‘We are a part of the movement; we have always declared that we support and now we call on all political forces interested in the fate of Armenia to join this movement because this is not a movement for the government, this is for the territorial integrity, sovereignty, independence, and dignity of the Armenian people’, he said.

Pashinyan accused the Tavush for the Motherland movement of seeking to provoke a war with Azerbaijan, while other members of the ruling Civil Contract party accused the movement of being Russian-backed.

Tigran Grigoryan, a political analyst and the head of the Regional Center for Democracy and Security in Yerevan, told OC Media that the movement’s tactics were similar to those employed by Pashinyan during the 2018 revolution.

‘The symbolism, political demands, and even the rhetoric are quite similar to that of Pashinyan’, said Grigoryan.

However, Grigoryan expressed scepticism about the movement’s ability to mobilise larger protests in Armenia, saying that neither the leaders of the movement nor the parliamentary opposition had a concrete policy for the future of the peace process and border delimitation.

‘The fact that the movement, in the beginning, gathered a large number of protesters, shows that society is tired of the incumbent force’, he said, adding that Armenian society was frustrated with the government’s attributing its actions and decisions to deterring another war with Azerbaijan.

Grigoryan also dismissed the government’s accusation of the movement being backed by Russia, saying it was ‘too vibrant’ to be tied with one single force or power given the widespread support it received from actors such as the Armenian Church, ARF, the pro-Western National Democratic Pole, and Bright Armenia, the party formed by former Pashinyan ally Edmon Marukyan.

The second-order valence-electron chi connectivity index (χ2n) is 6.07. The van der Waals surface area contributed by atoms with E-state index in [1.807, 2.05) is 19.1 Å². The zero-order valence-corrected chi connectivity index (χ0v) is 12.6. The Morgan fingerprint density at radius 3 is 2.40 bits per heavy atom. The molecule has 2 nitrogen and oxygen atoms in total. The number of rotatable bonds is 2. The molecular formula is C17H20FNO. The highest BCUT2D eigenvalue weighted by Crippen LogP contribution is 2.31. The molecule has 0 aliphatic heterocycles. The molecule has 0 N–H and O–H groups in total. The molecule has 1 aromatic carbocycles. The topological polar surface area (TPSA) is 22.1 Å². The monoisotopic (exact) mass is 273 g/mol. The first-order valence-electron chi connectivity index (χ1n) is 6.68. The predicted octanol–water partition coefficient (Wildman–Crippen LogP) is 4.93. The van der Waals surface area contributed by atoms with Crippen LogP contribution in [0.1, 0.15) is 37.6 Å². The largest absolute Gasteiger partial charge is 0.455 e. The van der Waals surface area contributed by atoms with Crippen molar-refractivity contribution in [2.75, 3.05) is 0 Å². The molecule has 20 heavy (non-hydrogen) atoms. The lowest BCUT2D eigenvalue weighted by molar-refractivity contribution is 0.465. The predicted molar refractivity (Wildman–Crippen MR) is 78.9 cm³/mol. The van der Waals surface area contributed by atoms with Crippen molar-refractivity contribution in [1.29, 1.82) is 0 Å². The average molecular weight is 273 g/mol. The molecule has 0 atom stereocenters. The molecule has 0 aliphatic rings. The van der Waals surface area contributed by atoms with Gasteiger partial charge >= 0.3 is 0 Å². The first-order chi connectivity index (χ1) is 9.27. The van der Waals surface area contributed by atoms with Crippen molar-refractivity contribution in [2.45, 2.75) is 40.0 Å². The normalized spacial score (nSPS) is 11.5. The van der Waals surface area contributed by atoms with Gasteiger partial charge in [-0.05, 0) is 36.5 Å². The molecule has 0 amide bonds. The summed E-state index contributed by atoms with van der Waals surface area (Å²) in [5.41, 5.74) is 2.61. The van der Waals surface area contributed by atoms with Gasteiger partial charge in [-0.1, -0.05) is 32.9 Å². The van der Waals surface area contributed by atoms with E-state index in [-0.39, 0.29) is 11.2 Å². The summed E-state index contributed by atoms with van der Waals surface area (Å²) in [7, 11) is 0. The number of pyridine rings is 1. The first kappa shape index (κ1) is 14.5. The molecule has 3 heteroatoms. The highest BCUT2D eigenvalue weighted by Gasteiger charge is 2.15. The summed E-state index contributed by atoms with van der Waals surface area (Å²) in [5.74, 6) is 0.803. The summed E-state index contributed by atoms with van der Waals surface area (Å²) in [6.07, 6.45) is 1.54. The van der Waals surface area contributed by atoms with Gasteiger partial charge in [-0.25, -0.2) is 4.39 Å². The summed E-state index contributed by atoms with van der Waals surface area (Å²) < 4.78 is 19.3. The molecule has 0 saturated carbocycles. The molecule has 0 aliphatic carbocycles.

‘I don’t think that there will be any impact on the peace process or the ongoing border delimitation process from the political turmoil unless the protesters achieve a government change in the end.’

‘Unilateral concessions’

The delimitation process was met with criticism by Armenia’s opposition who viewed it as a unilateral concession of Armenian territory.

Prior to reaching an agreement to delimit the northern section of their shared border, Pashinyan hinted that Armenia might unilaterally return control of four abandoned villages to Azerbaijan — Baghanis Ayrym, Ashagi Eskipara, Kheyrimli, and Gizilhajili.

Azerbaijan has yet to indicate whether it intends to return territories in southern Armenia that it took control of in  2021 and 2022.

The protests in Tavush appear to have halted any handover of villages to Azerbaijan, as protesters blocked major roads in the province before marching towards Armenia, although Civilnet reported earlier this week that 40 new border points had already been set up.

Despite saying they would return the four villages, Armenia has not commented on the status of four Azerbaijani exclaves it has control of: Upper Eskipara, Sofulu, Berhudarli, and Kerki.

The delimitation process began as Armenia and Russia announced that Russian border guards would be withdrawn troops from the border with Azerbaijan and relocated to the country’s borders with Turkey and Iran.

[Read more: Russia and Armenia agree on withdrawal of border guards]